Are comics a form of art? The answer is yes and Robert Crumb (known for Fritz the Cat) is at La Biennale with his most ambitious work—a graphic novel about the entire book of Genesis. All 50 books are presented with the original tables, framed and aligned in a totally white environment.


A perfect example of obsessive accumulation is "The Hidden Mother," a series of almost 1,000 commercial and amateur pictures of babies that Linda Fregni Nagler collected between 2006 and 2013.


German artist and self-taught photographer Michael Schmidt spent four years of his life investigating industrial production of food throughout Europe. The series "Lebensmittel" (which translates to "Food") is a photographic documentation of those processes.


Maps, plans, collages, numbers and symbols are Matt Mullican's mania. His work also includes performances aimed to explore his own psyche. "Untitled (Learning form that Person’s Work)" is a sort of labyrinth where grotesque sounds and human voices create an abstract and intense atmosphere.


An entire room in the area of Arsenale is populated by 80 plastic sculptures by Polish artist Pawel Althamer. "Venetians" is based on molds of faces of real Venetians, whose bodies are then reproduced with gray plastic wires and castings. The effect is magnificent and scary at the same time.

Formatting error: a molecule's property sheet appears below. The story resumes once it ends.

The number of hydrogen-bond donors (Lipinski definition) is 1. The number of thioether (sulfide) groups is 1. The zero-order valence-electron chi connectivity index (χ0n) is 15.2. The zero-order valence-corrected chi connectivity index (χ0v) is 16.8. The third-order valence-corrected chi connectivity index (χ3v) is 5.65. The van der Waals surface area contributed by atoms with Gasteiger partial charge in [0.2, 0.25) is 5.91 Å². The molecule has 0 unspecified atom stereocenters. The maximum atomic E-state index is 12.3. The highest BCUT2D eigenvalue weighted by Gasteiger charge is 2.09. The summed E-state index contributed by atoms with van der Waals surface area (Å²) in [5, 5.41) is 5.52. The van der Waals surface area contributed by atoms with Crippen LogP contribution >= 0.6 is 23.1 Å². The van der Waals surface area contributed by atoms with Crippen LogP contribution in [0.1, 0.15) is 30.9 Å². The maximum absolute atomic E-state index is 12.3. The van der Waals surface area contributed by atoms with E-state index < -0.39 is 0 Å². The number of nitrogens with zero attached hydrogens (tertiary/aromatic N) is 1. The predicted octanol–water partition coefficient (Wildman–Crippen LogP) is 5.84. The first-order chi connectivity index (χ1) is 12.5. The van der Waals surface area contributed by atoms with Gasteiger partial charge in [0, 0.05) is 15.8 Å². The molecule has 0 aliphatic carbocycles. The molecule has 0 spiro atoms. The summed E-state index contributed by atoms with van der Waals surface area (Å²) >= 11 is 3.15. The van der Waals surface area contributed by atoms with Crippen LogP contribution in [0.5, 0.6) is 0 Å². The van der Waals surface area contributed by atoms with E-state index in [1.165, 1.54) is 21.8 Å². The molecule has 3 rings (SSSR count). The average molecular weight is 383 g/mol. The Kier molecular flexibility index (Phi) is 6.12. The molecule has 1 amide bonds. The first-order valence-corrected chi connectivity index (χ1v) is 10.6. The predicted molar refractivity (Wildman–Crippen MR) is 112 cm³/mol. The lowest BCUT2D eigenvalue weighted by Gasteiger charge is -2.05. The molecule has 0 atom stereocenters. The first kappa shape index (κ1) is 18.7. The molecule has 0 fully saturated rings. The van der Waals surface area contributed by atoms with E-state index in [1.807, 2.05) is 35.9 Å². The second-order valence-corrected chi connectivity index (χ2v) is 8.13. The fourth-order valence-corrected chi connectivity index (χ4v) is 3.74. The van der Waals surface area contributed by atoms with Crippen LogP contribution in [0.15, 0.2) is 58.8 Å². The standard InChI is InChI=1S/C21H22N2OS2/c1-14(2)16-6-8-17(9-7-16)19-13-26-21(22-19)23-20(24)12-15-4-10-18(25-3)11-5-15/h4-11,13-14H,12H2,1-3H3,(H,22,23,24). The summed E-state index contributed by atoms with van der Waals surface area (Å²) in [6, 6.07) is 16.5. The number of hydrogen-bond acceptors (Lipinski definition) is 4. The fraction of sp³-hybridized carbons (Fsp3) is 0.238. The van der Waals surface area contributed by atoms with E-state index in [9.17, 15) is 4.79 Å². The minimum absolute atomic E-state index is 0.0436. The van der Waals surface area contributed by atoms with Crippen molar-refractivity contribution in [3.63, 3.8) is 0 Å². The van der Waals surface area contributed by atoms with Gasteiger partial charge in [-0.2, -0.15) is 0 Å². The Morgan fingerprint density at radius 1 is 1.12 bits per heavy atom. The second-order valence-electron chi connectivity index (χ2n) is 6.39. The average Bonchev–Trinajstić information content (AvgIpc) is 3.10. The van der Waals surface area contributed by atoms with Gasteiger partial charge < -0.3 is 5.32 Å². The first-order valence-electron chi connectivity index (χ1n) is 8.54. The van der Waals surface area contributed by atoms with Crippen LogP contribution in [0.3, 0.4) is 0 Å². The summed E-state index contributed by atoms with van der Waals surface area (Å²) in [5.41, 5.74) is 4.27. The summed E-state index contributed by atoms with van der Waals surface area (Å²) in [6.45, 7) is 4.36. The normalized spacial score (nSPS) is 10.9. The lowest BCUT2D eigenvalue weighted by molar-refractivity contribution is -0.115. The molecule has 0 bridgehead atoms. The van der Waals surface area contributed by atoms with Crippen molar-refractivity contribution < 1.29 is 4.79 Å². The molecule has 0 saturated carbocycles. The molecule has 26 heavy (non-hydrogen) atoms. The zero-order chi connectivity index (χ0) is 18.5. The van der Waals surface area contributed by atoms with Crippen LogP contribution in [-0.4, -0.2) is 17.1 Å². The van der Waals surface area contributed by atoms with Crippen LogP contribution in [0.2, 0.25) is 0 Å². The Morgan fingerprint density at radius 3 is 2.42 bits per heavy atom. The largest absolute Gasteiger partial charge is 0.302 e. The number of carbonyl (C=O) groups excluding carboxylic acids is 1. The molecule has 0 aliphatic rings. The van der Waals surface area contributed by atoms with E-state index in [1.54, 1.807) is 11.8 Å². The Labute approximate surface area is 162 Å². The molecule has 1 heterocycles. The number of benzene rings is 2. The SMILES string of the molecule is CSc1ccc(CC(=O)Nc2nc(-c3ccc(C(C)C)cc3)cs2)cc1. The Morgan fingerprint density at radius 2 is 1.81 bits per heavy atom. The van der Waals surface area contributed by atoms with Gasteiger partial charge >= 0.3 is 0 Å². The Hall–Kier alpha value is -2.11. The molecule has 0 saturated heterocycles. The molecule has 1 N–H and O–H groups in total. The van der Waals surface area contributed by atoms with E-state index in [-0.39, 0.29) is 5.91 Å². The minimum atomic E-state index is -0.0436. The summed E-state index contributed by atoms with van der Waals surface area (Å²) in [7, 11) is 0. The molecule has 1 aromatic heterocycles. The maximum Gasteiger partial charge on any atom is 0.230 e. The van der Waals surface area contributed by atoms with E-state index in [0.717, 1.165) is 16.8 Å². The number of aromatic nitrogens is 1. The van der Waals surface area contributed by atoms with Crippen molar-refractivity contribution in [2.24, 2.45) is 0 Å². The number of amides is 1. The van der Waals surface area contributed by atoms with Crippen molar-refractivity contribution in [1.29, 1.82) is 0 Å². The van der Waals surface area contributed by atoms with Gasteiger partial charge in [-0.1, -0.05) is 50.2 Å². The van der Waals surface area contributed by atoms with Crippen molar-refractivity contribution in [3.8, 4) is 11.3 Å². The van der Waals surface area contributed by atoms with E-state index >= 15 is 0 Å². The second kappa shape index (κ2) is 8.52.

Channa Horwitz's work is based on repetition and geometry. Since the '60s her artworks have used a numeric progression from one to eight, so to graphically reproduce rhythm and time in movement, combining science and art on a very small scale.


A similar constant rigor can be found in Walter De Maria's "Apollo’s Ecstasy," even though the final effect is majestic and solemn. Apollo symbolizes reason, form and classification, all of which are found in these bronze essential sculptures.


The saturation of information is well symbolized by the "Scrapbooks" series by Shinro Ohtake. In 1977 he started creating a collection of books, full of ready-made materials, particularly from magazine and newspapers. In the process, he paints and writes on them and the pages become so encrusted that they almost resemble actual sculptures.


Artist Oliver Croy and critic Oliver Elser present a large collection of paper and cardboard houses. In 1993 they found these models in a junk shop and then discovered that the author was Peter Fritz, an employee at an insurance company. "The 387 Houses of Peter Fritz" is a simple presentation of this mysterious treasure, of which it is almost impossible to find information on the origins, scope and inspiration.